Nov 10, 2017 | By Benedict

Australia's Therapeutic Goods Administration (TGA) is looking at changing regulations on personalized 3D printed medical devices. A consultation was launched on Thursday, with some believing Australia could be off the pace in terms of 3D printing innovation.

Researchers and businesses are constantly finding new ways to leverage additive manufacturing for medical purposes. Getting those 3D printed innovations approved for practical use, however, can take a very long time.

In the U.S., the Food and Drug Administration (FDA) has only recently started developing 3D printed medical device guidance that tells companies what’s acceptable and what isn’t. And even with that guidance, it’s still a lengthy process to get a product approved.

In Australia, things are a bit different. At present, any 3D printed device that’s made to fit a patient’s anatomy (and a very large number 3D printed devices fit this description) is classed as a custom-made medical device—even if the device is based on a mass-produced “template” that receives only a few tweaks to fit an individual patient.

This has prompted the country’s Therapeutic Goods Administration (TGA) to call for a big rethink on how it approaches personalized 3D printed medical devices.

Because in reality, a medical device company’s 3D printed prosthetic (or a product of this sort) that can be made to fit a patient’s anatomy isn’t always a custom-made device in the traditional sense. That is, it’s not being created on the spot for a completely unique case; it’s just being slightly reshaped or resized to fit a patient.

Proposed new regulations would re-classify these kinds of 3D printed medical devices as patient-matched devices that would be regulated like regular medical devices, which would eliminate the need for medical professionals to request certain conformity assessments for individual items.

3D printers used to make these individual medical devices would receive a similar classification, moving customized 3D printed medical devices and the equipment used to make them into a different category altogether.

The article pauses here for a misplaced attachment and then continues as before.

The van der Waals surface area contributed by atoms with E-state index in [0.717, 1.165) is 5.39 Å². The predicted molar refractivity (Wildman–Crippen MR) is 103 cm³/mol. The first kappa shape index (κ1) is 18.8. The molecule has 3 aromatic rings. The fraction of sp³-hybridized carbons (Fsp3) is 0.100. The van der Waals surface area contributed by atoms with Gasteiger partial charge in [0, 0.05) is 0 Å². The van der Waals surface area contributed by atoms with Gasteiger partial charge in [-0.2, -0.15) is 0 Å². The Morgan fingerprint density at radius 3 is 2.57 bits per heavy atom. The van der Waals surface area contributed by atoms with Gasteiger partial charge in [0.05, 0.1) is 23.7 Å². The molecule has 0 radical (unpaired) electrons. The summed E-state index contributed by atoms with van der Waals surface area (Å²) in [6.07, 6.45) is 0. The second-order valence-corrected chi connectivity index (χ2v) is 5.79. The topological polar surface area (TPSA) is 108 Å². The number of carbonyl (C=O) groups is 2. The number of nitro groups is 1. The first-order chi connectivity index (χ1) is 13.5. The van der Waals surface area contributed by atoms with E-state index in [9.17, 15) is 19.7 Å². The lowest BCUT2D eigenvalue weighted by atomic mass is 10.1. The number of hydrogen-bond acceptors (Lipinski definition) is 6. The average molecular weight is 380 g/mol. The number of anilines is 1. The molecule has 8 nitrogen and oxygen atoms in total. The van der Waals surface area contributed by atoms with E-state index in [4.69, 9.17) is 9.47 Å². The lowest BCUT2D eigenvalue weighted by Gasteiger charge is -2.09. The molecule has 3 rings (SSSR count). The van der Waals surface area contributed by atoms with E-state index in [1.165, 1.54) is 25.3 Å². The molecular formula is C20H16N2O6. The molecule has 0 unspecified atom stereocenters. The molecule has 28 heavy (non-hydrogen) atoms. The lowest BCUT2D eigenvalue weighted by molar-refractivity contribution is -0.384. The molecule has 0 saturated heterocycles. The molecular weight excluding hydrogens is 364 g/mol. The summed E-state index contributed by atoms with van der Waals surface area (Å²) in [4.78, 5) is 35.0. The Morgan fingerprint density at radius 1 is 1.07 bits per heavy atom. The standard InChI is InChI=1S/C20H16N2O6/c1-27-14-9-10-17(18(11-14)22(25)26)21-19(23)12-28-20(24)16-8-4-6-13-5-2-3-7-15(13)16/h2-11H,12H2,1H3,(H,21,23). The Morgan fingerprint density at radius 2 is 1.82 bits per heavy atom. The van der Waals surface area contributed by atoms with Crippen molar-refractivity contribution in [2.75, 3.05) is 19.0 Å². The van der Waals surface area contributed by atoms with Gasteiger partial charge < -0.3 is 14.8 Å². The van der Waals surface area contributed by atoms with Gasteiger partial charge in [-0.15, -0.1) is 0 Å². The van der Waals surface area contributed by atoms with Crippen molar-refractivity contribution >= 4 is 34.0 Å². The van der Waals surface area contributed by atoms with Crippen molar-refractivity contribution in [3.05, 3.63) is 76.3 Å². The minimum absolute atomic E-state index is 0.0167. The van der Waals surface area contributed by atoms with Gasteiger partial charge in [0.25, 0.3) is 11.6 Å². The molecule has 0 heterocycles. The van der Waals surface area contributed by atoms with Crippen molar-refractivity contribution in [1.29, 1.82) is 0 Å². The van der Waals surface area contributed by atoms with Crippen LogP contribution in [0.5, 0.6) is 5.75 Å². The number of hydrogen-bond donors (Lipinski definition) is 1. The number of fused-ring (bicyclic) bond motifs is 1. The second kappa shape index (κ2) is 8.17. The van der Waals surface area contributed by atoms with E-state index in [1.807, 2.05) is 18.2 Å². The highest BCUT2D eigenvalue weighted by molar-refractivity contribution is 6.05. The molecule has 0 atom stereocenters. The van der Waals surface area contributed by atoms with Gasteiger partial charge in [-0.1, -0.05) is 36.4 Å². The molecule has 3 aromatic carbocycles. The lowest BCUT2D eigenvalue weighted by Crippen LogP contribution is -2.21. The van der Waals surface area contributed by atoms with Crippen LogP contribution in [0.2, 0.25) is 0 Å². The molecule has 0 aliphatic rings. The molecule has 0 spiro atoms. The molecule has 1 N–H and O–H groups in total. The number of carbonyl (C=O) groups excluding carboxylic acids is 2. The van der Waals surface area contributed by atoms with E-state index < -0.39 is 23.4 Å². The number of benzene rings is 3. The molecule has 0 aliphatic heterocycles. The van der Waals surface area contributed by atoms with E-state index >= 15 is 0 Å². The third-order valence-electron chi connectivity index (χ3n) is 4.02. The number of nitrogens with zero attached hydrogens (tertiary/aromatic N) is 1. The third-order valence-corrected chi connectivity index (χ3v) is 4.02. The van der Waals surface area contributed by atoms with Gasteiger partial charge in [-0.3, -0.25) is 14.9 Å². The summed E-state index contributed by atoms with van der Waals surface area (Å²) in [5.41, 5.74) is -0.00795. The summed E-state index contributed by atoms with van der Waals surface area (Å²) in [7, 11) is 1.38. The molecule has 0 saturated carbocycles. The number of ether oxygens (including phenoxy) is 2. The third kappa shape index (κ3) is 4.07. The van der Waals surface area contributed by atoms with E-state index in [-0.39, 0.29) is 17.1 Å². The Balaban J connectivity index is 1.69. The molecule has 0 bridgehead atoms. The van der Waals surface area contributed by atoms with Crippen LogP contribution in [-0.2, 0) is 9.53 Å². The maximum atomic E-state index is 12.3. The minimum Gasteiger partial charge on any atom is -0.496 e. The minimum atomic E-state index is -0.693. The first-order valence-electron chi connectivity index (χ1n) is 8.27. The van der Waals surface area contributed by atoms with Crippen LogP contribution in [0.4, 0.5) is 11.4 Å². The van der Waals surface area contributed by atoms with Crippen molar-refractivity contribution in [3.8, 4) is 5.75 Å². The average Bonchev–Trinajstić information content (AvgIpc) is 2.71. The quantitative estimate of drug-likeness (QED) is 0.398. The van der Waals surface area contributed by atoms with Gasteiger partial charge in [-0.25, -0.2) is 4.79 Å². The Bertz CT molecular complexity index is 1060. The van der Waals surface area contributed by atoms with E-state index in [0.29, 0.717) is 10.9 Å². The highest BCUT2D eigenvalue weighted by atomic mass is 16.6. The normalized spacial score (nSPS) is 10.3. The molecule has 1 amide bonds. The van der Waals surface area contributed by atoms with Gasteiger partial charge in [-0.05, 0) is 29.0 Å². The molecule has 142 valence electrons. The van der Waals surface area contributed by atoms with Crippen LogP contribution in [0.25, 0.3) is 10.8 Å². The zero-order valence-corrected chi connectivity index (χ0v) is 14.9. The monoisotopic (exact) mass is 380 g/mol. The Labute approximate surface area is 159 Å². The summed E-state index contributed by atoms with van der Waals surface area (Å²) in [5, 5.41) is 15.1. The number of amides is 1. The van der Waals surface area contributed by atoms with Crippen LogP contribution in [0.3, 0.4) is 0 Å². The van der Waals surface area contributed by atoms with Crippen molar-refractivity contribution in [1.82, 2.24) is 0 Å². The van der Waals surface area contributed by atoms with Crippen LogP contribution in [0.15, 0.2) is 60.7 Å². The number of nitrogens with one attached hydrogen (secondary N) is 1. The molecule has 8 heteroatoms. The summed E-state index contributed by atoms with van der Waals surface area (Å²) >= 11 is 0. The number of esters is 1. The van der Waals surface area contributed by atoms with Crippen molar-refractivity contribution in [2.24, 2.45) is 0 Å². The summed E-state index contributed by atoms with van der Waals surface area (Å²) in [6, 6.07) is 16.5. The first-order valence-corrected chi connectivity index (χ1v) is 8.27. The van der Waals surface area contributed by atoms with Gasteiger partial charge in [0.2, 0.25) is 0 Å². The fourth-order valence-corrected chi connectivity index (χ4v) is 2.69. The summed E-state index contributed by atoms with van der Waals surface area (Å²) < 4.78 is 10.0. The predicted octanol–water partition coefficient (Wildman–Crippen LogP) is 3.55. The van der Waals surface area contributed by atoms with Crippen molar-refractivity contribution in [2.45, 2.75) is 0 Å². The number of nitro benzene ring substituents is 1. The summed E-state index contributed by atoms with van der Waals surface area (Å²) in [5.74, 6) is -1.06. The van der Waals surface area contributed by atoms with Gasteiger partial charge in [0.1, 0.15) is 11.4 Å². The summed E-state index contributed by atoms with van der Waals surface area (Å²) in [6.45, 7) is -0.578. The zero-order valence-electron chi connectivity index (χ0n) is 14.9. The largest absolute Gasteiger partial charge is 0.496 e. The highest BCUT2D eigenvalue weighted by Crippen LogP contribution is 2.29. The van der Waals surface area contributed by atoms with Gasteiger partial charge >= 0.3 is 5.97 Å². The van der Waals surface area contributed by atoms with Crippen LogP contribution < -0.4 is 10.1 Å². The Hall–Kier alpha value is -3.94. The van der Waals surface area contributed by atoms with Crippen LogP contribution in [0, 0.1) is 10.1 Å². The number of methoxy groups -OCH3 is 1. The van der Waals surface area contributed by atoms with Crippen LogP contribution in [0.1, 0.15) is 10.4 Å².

The TGA has also proposed four other changes to regulations. The first of these involves stricter regulations on (genuine) one-off medical devices, making manufacturers of these devices provide more information to both patients and the TGA.

Another proposal involves changing the definition of a “medical device manufacturer” to exclude entities like hospitals, which would allow hospitals to use approved medical device production systems for low/moderate-risk devices (Class IIa and lower) without manufacturer certification.

Additionally, the TGA proposes classifying both anatomical models and the software used to make them as Class IIa devices, which would increase the burden of requirements on manufacturers of these medical models. Again, hospitals and healthcare providers would be exempt.

Finally, the TGA plans to classify devices that contain a human tissue component (but are not completely made from human tissue) as Class III devices—rather than their existing classification as “biologics.” The U.S., E.U. and Canada already take a similar approach.

The TGA is seeking comments from concerned parties about its proposals, and will consider any comments submitted before December 22, 2017.

Back in August, the Australian Dental Industry Association (ADIA) began reviewing its regulations around 3D printed dental products.



Posted in 3D Printing Application



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